The Tibetans are said to believe that if you have a dark thought about someone and the thought does not directly strike that person it will travel around the world and hit you in the back of the head. On this theory, I have spent almost a decade not thinking dark thoughts about Judith Miller, the former New York Times reporter whose reporting about Saddam Hussein’s weapons of mass destruction was so useful in the Bush Administration’s campaign to sell an Iraq invasion.
But in the last few days, Miller has published a piece in the Wall Street Journal, “The Iraq War and Stubborn Myths, “ and The New York Times has reviewed her just-published book, The Story: A Reporter’s Journey, and I find myself thinking again about the 4,400 American dead, the hundreds of thousands of dead Iraqis, the untold wounded and maimed, the waste of $4 trillion, the connection between the shattering of Iraq and the rise of ISIS, and not least, the fact that no one involved in the greatest American disaster since Vietnam has been held remotely accountable. So when I read Judith Miller saying, yet again, that a journalist is only as good as her sources, I found my blood pressure redlining.
Miller was one of the first journalists to be interested in bioterrorism. With her colleagues, she won a Pulitzer and authored a prescient book. But when Bush became President, her sources narrowed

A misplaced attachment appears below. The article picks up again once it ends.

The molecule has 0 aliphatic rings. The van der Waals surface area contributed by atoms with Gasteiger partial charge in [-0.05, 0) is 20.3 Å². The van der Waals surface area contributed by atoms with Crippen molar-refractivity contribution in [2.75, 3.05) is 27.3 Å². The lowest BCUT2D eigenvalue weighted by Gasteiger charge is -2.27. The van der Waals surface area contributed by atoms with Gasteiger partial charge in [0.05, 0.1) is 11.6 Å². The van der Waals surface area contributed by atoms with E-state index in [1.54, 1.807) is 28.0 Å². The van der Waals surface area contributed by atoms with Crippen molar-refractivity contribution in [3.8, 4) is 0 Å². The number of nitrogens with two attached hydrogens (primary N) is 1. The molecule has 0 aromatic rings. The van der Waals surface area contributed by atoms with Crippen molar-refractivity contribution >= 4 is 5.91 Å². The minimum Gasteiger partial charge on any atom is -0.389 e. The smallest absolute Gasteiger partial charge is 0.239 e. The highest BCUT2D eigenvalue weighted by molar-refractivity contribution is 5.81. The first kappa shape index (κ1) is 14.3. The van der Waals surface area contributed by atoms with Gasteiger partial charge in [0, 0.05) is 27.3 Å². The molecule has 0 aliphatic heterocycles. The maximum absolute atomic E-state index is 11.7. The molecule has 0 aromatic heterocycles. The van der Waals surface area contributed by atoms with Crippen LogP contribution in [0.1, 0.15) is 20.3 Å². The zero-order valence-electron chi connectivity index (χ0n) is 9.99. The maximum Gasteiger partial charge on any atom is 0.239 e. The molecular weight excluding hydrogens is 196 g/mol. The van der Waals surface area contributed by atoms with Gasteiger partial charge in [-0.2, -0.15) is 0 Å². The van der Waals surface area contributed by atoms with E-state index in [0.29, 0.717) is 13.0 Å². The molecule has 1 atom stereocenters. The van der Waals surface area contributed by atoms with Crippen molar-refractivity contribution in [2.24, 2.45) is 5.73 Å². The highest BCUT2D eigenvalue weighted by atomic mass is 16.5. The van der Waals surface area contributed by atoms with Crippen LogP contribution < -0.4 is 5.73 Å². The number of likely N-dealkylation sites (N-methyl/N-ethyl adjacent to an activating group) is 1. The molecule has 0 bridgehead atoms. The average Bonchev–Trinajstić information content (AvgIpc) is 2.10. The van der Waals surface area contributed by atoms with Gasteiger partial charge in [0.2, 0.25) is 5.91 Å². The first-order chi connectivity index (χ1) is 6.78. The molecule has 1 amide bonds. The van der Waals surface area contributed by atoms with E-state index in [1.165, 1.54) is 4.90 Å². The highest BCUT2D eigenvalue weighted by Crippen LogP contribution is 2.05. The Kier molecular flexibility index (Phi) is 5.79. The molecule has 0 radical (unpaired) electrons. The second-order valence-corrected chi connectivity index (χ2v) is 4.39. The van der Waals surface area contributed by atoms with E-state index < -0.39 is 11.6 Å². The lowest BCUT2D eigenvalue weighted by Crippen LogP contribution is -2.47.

And when I read, in the pathologically cautious Times review by a non-Times employee, that “the agenda that comes through most strongly [in the book] is a desire to land on the front page,” I find myself transported to an earlier time, when citizens like me ate rage for breakfast. And then I recall an interaction I had with Ms. Miller in 2005 and the question that forced me to write about her.
For those who have had the good fortune to know nothing about Ms. Miller and her role as an enabler of the Bush Administration’s marketing of the Iraq invasion, here’s the briefest of primers.
Ms. Miller was a dogged reporter whose special knack was cultivating powerful men as sources. It’s tricky to write a sentence like that—you can’t help sounding like the pundits who call Hillary Clinton “aggressive.” But that was, in fact, how Ms. Miller operated; Nina Totenberg recalls Jordan’s King Hussein spotting Ms. Miller at a party and shouting “Juuuudy!” and Ms. Miller, in response, shouting “Kiiiiiing!”
Ms. Miller was one of the first journalists to be interested in bioterrorism. With her colleagues, she won a Pulitzer and authored a prescient book. But when Bush became President, her sources narrowed: Richard Perle, Paul Wolfowitz, Douglas Feith, Scooter Libby. If she didn’t have an agenda, they did. They have it still, and if anyone took them seriously, we would have already leveled Tehran.
In the run-up to the invasion of Iraq, government officials made remarkable claims. Dick Cheney insisted that 9/11 hijacker Mohammed Atta had met an Iraqi intelligence officer in Prague a few months before Atta flew a plane into the World Trade Center. (That meeting didn’t happen.) Condoleezza Rice also saw ties between Al Qaeda and Saddam Hussein. (Despite all evidence to the contrary, Rice was still saying this in 2006.) But the biggest whopper was Miller’s claim about Iraq’s intentions to develop weapons of mass destruction.